JUN 13, 2020 9:24 AM PDT

Submerged aquatic vegetation help to buffer bays against acidification

New research reported in the journal Nature Geoscience provides a recommendation for how to combat ocean acidification in bays. The study, carried out by scientists at the University of Delaware, considered how submerged aquatic vegetation (SAV) could protect the Chesapeake Bay from acidification in its estuaries. 

Collaborating with researchers from Xiamen University in China, St. Mary's College, Oregon State University and the University of Maryland Center for Environmental Science's Chesapeake Biological and Horn Point Laboratories, the University of Delaware team set out to analyze how the presence of SAV beds in the bay buffer against pH decreases and support pH increases. 

 "Just like people take Tums to neutralize the acids that cause heartburn, the idea is that SAV beds send carbonate minerals to the lower Bay to neutralize acids there," said co-author Jeremy Testa of the University of Maryland Center for Environmental Sciences. 

The scientists discovered that the photosynthesis carried out by the plants in SAV beds at the head of the bay and in other shallow, nearshore waters like the Susquehanna Flats, remove nutrient pollution in the bay. But not only that, they can also create very high pH and raise the carbonate mineral saturation state, which in turn helps produce calcium carbonate minerals. As Science Daily explains, “When these calcium carbonate particles and other biologically produced carbonate shells are transported downstream, they enter acidic subsurface waters where they dissolve.”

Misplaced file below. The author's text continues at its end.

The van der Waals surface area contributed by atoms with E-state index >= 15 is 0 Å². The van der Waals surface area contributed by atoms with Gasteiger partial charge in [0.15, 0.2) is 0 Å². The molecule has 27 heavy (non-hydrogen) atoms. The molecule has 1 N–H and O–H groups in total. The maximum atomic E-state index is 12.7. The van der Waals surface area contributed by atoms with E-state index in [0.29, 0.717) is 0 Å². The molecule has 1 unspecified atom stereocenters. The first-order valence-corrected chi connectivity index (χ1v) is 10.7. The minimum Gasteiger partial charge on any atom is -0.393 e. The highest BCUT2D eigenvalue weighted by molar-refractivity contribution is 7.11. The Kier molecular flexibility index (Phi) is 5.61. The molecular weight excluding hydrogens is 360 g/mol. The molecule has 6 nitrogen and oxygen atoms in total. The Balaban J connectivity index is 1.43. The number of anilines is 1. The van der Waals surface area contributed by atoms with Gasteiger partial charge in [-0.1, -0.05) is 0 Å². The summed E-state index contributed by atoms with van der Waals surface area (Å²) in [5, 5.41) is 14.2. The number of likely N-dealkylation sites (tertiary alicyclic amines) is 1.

Knowing that the carbonate is formed in the upper bay, the team wanted to figure out why they were seeing this carbonate dissolution in the lower bay. "So, in the paper we hypothesize that it's that formation in the SAV bed that gets transported downstream and dissolves and we reproduce this downstream transport with a numerical model," said researcher Wei-Jun Cai. "This carbonate that is transported from upstream actually acted as a way to resist, to buffer the pH of the system."

"This is a very interesting thing," Cai continues. "People talk about ocean acidification and very rarely talk about what resists it, what can buffer the system against ocean acidification. So that's what we want to find."

The findings of this study have significant implications for coastal nutrient management and reduction. The researchers say that while there is more work to be done, they hope their investigations will inform strategies for managing and preventing acidification in bays. 

Photo: Pixabay

Sources: Nature Geoscience, Science Daily

About the Author
BA Environmental Studies
Kathryn is a curious world-traveller interested in the intersection between nature, culture, history, and people. She has worked for environmental education non-profits and is a Spanish/English interpreter.
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